To prepare the yarn for blocking start by frogging your project and working the yarn into a center pull ball. You can do this either by directly winding into a center pull ball or by following the acrylic method above. Once the yarn is in a cake you will then want to put it into a hank so that you can easily manipulate the yarn when it comes to blocking.
If you are not sure how to put yarn into a hank then you can do it in a couple of ways. If you have a swift machine you can use that to make a hank by winding the yarn from a center pull ball (see video below by Hue Loco). If you are doing this by hand then have a friend put their arms out at 90 degrees and bent at the elbows to make a “goal post” for you to wrap the yarn around, or use the back or two from a couple of chairs. Be warned either process can be quite tiring so take a break if needed, after all you need your energy for making awesome projects!
Once your yarn is in a hank you’ll want to wet the yarn to allow the fibers to swell when they absorb the water. At this stage you’ll need to check the recommended temperatures listed on the yarn label, however if you no longer have it then err on the side of caution and treat the yarn as if it needed to be hand-washed and only use luke-warm water.
Now that your yarn has absorbed as much water as possible you’ll now want to wrap it up in a large towel and press down on it to squeeze as much water out as you can. You can either step on the towel or weigh it down with a heavy object to get this done. Do not rub the yarn as this will damage the fibers.
As soon as you have squeezed out as much water as possible – the yarn should now only be damp – you’ll need to set it out to dry. As with any blocking do not pop it in the tumble drier or put it on the radiator as this direct heat can also damage the yarn. If at all possible pop it outside in the shade if it’s a sunny day (direct sunlight can harm some yarns) and leave it there to dry. If, like me, you live in perpetual cold wet weather then set it down somewhere safe on a dry towel and allow it to dry overnight.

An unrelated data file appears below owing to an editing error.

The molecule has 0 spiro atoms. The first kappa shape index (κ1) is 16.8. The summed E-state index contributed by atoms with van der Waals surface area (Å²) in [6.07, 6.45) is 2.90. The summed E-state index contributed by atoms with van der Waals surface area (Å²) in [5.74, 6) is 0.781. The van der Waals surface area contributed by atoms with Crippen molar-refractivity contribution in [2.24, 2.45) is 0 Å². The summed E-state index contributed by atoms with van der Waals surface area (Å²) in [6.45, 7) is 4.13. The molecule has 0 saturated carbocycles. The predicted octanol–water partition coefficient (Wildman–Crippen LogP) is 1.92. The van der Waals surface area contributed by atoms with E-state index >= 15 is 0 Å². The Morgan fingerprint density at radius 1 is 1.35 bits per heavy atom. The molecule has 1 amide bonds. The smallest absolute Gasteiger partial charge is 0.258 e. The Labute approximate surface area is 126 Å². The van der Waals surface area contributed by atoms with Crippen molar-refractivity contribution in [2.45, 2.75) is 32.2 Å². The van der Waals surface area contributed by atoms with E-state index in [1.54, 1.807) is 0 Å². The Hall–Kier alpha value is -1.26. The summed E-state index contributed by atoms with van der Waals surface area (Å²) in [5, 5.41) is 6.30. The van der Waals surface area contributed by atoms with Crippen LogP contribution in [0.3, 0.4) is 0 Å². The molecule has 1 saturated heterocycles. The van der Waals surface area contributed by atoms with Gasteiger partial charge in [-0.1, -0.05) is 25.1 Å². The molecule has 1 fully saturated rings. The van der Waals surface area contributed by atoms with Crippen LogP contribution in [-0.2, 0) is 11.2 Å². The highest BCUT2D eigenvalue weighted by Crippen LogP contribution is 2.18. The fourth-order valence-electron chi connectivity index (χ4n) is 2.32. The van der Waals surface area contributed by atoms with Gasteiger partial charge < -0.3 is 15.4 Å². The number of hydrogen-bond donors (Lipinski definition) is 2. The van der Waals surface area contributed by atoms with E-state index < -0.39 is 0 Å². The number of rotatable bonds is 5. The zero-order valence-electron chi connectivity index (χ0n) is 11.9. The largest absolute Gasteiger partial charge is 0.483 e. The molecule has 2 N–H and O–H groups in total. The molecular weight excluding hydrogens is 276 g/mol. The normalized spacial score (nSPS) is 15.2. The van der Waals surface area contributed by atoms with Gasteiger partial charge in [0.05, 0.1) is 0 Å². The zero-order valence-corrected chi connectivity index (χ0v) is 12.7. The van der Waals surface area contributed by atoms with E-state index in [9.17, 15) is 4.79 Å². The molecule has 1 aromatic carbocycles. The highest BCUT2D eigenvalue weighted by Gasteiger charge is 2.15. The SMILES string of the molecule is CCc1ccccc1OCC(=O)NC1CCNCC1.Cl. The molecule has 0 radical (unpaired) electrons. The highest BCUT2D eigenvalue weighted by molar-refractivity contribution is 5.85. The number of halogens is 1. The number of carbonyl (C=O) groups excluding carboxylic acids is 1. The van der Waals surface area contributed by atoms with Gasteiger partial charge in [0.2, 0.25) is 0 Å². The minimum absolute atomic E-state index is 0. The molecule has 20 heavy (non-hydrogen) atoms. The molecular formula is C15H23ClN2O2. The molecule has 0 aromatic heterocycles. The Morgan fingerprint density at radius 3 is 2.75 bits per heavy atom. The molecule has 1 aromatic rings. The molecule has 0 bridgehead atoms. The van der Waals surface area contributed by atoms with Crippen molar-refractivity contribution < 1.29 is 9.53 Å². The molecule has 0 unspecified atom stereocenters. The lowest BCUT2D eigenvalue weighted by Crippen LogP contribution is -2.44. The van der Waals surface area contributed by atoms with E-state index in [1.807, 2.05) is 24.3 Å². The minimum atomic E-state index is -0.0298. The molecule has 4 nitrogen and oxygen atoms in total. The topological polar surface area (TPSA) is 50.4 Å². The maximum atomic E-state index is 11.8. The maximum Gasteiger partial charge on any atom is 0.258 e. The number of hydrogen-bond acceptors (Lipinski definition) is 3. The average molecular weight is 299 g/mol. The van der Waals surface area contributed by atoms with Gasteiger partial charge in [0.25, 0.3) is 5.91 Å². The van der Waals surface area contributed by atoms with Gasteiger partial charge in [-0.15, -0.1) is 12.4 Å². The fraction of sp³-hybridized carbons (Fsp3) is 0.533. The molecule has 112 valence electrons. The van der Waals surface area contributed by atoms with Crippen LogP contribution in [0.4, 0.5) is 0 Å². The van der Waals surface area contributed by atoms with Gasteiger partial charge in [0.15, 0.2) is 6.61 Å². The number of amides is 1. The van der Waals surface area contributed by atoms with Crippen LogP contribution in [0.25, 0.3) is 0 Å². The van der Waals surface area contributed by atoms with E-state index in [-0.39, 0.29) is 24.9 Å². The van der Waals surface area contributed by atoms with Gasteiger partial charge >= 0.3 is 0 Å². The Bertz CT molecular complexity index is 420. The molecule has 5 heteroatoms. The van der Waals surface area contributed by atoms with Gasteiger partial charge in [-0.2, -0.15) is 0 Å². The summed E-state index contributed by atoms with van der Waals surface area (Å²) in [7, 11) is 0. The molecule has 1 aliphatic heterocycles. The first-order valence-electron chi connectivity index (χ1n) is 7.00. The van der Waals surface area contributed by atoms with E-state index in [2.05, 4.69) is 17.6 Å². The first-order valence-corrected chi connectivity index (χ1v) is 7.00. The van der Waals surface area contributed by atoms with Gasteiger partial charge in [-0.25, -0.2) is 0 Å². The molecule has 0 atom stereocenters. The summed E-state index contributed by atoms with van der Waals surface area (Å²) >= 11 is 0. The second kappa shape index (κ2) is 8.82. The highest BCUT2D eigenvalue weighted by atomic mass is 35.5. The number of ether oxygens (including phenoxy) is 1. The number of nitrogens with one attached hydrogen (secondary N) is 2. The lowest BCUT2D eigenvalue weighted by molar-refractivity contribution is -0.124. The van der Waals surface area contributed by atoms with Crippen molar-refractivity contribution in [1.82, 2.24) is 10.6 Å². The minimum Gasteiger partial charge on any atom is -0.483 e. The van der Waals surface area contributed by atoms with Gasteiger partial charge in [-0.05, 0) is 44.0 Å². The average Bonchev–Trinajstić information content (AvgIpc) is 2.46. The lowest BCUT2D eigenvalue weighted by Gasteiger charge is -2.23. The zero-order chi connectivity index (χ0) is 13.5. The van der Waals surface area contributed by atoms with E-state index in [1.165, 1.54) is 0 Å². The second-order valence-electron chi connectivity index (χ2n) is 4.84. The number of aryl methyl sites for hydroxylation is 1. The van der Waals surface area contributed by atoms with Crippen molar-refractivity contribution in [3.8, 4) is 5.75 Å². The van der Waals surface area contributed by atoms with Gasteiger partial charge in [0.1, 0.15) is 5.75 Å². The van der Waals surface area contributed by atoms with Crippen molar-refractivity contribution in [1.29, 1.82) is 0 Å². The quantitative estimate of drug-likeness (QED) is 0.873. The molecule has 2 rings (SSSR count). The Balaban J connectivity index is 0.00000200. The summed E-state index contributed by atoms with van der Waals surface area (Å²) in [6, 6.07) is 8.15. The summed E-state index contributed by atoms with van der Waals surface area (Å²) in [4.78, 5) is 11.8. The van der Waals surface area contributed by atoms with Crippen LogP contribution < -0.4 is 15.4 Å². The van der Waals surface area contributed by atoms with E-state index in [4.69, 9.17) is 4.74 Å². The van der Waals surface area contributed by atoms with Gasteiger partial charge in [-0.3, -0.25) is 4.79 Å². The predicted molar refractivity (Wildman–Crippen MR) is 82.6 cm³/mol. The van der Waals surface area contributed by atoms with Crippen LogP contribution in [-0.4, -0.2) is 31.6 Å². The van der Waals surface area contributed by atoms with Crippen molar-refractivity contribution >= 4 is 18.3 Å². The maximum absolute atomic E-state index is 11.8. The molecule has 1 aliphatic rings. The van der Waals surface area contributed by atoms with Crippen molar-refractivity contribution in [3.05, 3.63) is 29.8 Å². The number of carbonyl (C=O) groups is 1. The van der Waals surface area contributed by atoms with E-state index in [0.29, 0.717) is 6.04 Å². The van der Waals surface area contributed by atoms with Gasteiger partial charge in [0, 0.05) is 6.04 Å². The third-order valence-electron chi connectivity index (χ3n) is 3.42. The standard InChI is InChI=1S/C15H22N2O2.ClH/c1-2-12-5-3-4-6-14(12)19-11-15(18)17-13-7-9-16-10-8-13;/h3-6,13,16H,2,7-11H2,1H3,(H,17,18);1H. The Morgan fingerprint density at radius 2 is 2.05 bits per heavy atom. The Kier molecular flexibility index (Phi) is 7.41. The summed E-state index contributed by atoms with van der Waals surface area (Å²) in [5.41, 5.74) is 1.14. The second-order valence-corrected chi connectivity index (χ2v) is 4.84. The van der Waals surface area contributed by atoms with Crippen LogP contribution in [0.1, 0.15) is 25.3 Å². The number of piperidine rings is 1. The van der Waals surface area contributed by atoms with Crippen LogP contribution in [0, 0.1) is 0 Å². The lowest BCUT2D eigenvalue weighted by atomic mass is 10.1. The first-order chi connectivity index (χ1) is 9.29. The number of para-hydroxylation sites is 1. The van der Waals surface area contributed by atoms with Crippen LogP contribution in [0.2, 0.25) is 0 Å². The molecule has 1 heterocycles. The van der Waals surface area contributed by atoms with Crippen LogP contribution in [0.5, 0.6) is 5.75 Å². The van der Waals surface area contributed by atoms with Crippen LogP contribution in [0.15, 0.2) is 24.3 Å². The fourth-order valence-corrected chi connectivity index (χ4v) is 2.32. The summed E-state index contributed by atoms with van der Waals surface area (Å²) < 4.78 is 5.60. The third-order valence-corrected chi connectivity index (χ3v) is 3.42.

With either method of drying you do not need to stretch the yarn as per usual blocking methods because we do not need to shape it at all. To make sure you get the most efficient drying time simply set your yarn down so that it is as straight as possible in the hank, or better yet if you can hang it somewhere to dry you can let gravity do the job for you.
The Finished Yarn
Now that your yarn has dried wind it up into a ball one last time and then you will be done and can jump into that new project straight away knowing that you will have as good as new yarn.
Taking the time to recycle yarn can be really rewarding as you have taken something you weren’t happy with and turned it into something new. So if you have any half made projects or items that you just don’t like don’t throw them away, get ripping and make something amazing.
Let me know in the comments what you have recycled and if you have any other tips on how to recycle old yarn.